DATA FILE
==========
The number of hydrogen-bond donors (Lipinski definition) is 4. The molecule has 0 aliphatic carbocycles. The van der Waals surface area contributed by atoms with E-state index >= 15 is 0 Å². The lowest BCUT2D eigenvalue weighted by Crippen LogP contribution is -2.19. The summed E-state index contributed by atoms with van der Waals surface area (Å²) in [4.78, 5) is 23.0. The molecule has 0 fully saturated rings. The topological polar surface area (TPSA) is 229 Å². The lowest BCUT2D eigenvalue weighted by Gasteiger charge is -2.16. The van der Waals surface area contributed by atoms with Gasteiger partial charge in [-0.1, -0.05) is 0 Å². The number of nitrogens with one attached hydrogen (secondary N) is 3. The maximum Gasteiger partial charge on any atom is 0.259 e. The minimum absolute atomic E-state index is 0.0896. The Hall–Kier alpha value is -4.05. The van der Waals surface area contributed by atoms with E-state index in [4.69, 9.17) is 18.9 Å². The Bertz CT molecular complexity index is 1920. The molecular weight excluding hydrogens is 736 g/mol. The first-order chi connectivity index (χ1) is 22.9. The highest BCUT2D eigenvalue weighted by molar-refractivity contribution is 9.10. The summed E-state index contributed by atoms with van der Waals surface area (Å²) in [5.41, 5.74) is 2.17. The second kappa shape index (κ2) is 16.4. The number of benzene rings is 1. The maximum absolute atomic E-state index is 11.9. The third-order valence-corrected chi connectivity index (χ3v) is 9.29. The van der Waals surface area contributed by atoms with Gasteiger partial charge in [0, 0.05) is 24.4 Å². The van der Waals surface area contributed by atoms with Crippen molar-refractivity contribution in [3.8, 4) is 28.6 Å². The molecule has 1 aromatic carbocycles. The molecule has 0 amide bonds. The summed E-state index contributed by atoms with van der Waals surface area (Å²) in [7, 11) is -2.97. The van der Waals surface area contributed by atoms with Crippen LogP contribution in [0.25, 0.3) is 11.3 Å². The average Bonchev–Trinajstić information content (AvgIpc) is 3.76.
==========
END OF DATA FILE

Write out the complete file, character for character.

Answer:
The number of hydrogen-bond donors (Lipinski definition) is 4. The molecule has 0 aliphatic carbocycles. The van der Waals surface area contributed by atoms with E-state index >= 15 is 0 Å². The lowest BCUT2D eigenvalue weighted by Crippen LogP contribution is -2.19. The summed E-state index contributed by atoms with van der Waals surface area (Å²) in [4.78, 5) is 23.0. The molecule has 0 fully saturated rings. The topological polar surface area (TPSA) is 229 Å². The lowest BCUT2D eigenvalue weighted by Gasteiger charge is -2.16. The van der Waals surface area contributed by atoms with Gasteiger partial charge in [-0.1, -0.05) is 0 Å². The number of nitrogens with one attached hydrogen (secondary N) is 3. The maximum Gasteiger partial charge on any atom is 0.259 e. The minimum absolute atomic E-state index is 0.0896. The Hall–Kier alpha value is -4.05. The van der Waals surface area contributed by atoms with E-state index in [4.69, 9.17) is 18.9 Å². The Bertz CT molecular complexity index is 1920. The molecular weight excluding hydrogens is 736 g/mol. The first-order chi connectivity index (χ1) is 22.9. The highest BCUT2D eigenvalue weighted by molar-refractivity contribution is 9.10. The summed E-state index contributed by atoms with van der Waals surface area (Å²) in [5.41, 5.74) is 2.17. The second kappa shape index (κ2) is 16.4. The number of benzene rings is 1. The maximum absolute atomic E-state index is 11.9. The third-order valence-corrected chi connectivity index (χ3v) is 9.29. The van der Waals surface area contributed by atoms with Gasteiger partial charge in [0, 0.05) is 24.4 Å². The van der Waals surface area contributed by atoms with Crippen molar-refractivity contribution in [3.8, 4) is 28.6 Å². The molecule has 1 aromatic carbocycles. The molecule has 0 amide bonds. The summed E-state index contributed by atoms with van der Waals surface area (Å²) in [7, 11) is -2.97. The van der Waals surface area contributed by atoms with Crippen LogP contribution in [0.25, 0.3) is 11.3 Å². The average Bonchev–Trinajstić information content (AvgIpc) is 3.76.